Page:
Kat Reading

Kat Reading

Thursday, July 2, 2009

JTC Week 2, Day 2

6/16/09

Ugh, I spent too long writing this morning and got a very late start.

We had an audiology appointment this morning at 9. We did a CI audiogram and reset her hearing aids and did a hearing aid audiogram. The results:

250 HZ- 25 db
500 HZ- 30 db
1000HZ- 30 db
2000HZ- 25 db
4000HZ- 15 db

Speech perception- "ahhh"- 20 db, "eeee"- 25 db, "ooo"- 35 db, "sss" 25db, "shh"- 30 db, "mmm"- 35 db.

I am not comfortable with the 35 db "mmm" and "ooo". I think her MAP needs to be tweaked. I think she is able to hear better than that. Now her hearing aid is hearing at much better levels too. It is set as "high" as her CI in several frequencies. That also has me worried. I am scared that the hearing aid (distortion) will overpower the CI (clarity).

Our first speakers today were an audiologist and surgeon from the House Ear Institute. They were talking about cochlear implants. I learned quite a bit about insertion. I learned about the "rear window" of the cochlea and that if you insert the electrode through the membrane there it can help to prevent damage to residual hearing (NO guarantees though, always be prepared to lose all hearing with a CI)

I also had the surgeon take a look at Miss Kat's brand new audiogram. He said that he did not feel that she should be a candidate for bilaterals. In fact, he seemed to question her getting the first CI. He said that there are too many benefits to "natural" (better word would be acoustical) hearing to go ahead with a CI on that side. I don't know what I think. I kinda feel like hearing aids are garbage! They have never helped Miss Kat. Maybe that is why I am so concerned about turning the aids up. I feel like they give her nothing but garbled speech. Why would I want to turn that noise up??

We also had a huge discussion about candidacy requirements and the politics involved in them. There is a mother here with a 5 year old who just got an implant about 2 months ago. She is profoundly deaf and never had hearing aids (or language) before a year ago, because she is recently adopted internationally. Her mother really wants to get a second CI but has been told it will not happen. She is frustrated because she is being told "earlier is better" and "two is better than one", but then is being denied that for her child. Why doesn't her daughter deserve the best too?

I can understand both sides. I know that the mother wants the very best for her child, but the professionals also have a point. They said that a CI (in a child) is meant to facilitate language learning. If a child is, say 6, and they don't have language and they get a CI and the parents spend the next 5 years working (very hard, as opposed to a very young child who naturally acquires the language)and then by some miracle they DO make 5 years progress, they are still 6 years behind! And school, doesn't get easier, the child will struggle so much. And that is the BEST case scenario! What is most likely to happen is that the child will make some progress, gain some benefit, but will never become an oral language user (and perhaps an implant non-user as well). And the CI will simply result in a huge delay in the child learning a language that they CAN use. It is a complicated issue. The professionals see it as being responsible, the mother sees it as discriminatory and judgemental.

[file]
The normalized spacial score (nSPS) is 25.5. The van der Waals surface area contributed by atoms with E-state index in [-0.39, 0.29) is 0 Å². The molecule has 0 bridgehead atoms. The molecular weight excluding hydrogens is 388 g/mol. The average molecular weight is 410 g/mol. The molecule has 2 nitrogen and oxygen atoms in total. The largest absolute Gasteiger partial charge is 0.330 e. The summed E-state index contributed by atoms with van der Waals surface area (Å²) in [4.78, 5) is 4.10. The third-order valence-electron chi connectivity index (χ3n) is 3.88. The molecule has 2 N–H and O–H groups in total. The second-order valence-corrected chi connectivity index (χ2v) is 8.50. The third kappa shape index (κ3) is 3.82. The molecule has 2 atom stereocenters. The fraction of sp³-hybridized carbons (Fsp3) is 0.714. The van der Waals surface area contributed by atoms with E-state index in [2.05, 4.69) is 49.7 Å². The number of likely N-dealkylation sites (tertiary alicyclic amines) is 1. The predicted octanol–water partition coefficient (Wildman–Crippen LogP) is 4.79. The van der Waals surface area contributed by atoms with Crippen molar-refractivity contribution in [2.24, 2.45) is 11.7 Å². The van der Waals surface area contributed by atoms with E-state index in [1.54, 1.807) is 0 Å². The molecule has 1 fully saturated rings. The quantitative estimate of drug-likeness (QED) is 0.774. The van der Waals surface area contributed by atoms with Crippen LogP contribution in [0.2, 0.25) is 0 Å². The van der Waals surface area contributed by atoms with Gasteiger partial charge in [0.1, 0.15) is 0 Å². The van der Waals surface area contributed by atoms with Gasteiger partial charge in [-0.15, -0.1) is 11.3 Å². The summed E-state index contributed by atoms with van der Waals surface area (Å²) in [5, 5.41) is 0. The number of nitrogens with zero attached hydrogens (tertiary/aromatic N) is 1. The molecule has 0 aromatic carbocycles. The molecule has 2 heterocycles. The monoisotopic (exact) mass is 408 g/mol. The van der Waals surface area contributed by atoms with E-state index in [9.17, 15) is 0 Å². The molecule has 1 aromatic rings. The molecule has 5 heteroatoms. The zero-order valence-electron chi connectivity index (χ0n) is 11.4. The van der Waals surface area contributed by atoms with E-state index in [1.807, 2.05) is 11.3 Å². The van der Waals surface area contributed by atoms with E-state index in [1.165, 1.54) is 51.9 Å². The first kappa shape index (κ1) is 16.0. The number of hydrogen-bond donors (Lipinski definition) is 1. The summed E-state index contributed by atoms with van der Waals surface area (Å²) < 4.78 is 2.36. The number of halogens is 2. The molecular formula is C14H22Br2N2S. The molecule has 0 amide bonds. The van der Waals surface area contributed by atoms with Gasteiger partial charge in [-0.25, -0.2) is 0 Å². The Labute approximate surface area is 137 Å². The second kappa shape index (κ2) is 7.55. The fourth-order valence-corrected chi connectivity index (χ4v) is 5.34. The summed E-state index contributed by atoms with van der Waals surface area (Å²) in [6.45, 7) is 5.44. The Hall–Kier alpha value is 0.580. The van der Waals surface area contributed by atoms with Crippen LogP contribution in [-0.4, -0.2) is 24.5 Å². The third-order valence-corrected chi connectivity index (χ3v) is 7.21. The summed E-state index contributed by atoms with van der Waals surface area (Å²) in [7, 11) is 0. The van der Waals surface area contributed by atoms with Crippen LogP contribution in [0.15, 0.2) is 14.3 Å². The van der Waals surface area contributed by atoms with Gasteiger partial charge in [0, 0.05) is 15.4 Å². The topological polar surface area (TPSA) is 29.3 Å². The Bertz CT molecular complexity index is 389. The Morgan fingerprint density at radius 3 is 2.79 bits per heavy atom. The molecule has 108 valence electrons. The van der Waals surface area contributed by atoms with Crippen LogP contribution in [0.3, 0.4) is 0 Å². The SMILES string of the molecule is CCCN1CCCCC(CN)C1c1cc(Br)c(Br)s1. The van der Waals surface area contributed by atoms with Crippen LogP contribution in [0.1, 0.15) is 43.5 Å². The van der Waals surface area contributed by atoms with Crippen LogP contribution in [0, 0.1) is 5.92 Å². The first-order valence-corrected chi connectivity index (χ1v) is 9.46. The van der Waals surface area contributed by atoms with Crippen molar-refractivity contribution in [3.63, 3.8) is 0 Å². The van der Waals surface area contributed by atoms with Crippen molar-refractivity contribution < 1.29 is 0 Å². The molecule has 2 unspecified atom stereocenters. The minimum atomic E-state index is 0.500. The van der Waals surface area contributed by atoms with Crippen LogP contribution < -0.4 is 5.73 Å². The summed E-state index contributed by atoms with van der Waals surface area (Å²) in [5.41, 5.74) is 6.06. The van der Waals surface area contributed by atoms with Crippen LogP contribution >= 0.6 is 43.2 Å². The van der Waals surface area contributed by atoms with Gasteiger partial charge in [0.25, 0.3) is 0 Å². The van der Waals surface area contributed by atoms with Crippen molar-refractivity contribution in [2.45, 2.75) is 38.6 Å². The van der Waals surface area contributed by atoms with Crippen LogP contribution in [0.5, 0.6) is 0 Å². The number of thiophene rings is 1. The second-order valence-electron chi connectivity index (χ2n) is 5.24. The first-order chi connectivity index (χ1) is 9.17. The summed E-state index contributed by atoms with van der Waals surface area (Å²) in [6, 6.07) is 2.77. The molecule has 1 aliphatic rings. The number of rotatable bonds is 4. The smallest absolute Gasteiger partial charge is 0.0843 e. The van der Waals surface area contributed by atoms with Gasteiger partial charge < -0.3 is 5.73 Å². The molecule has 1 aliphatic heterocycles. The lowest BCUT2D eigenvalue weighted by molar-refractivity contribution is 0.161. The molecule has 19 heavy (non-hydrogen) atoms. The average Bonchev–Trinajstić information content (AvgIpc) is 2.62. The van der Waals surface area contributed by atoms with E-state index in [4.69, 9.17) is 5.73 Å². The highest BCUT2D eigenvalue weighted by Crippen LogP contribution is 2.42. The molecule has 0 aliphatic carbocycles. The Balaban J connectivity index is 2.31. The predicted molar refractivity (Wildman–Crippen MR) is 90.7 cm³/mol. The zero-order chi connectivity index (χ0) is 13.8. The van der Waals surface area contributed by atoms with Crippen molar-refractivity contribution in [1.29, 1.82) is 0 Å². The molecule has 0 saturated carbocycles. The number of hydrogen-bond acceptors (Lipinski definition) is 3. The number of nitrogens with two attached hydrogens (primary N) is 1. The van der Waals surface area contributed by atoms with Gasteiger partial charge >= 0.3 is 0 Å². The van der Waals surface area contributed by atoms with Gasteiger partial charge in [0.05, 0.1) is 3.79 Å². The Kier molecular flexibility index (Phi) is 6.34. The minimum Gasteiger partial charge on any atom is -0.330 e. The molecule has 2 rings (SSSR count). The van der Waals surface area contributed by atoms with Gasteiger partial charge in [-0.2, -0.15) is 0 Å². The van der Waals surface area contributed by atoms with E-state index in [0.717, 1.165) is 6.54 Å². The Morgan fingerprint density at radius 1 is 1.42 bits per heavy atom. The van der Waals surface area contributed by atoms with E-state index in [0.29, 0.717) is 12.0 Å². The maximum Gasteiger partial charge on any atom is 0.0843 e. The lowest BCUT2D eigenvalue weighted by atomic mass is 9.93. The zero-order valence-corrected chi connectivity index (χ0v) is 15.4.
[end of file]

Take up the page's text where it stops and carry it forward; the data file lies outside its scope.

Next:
The next class was called "Auditory Learning". It was about the "levels" of hearing and the 6 db rule. The levels are:

1. Detection- this is simply telling if there is sound or not.

2. Discrimination- this is telling the difference between two sounds.

3. Identification- this is knowing and labeling a sound.

4. Comprehension- this is understanding the meaning of the sound.


SO, if I walk outside and tell you to listen, and you hear that there is noise, that is detection. I tell you to listen, and know you can hear the difference between the two sounds I am pointing out, that is discrimination. I tell you to listen for the birds, and you hear it, and know it is birds tweeting, that is identification. Now, I tell you to listen, and tell me what kind of bird it is.....you don't know??? Why? You can hear perfectly, why can't you tell the difference? Because you don't know yet! It is something you need to learn. Just like Miss Kat needs to learn what the sounds she is hearing means- that is comprehension.

4 comments:

melissa said...

Interesting post! I am enjoying your posts about the JTC! Good job!

Dianrez said...

"The professionals see it as being responsible, the mother sees it as discriminatory and judgemental."

I can see that the parent will have more optimism than the doctor and based on knowing her child, would have higher expectations of usable hearing comprehension. Should the doctor bow to the parent's judgment?

What surprised me is that the doctor is capable of being realistic in projecting success in use of the CI based on several factors. That is probably being responsible and possibly concerned about the child's mental health weighted down by such parental anxiety and expectations.

Is this how it happens: the doctor says one thing, the parent applies pressure, the doctor backs down and does the surgery anyway?

I'd like to hear more about the doctors' expectations and their viewpoints. Deaf adults don't see this kind of dynamic about them.

Miss Kat's Parents said...

The mother had to fight long and hard to get the first CI and has been told flat out that unless the child shows PROFOUND progress and becomes a star user, she will not be getting another.

It is not unusual for parents of older children, especially ASL users, to be denied a CI.

melissa said...

You shouldn't have to be making perfect progress to get another CI, that's just wrong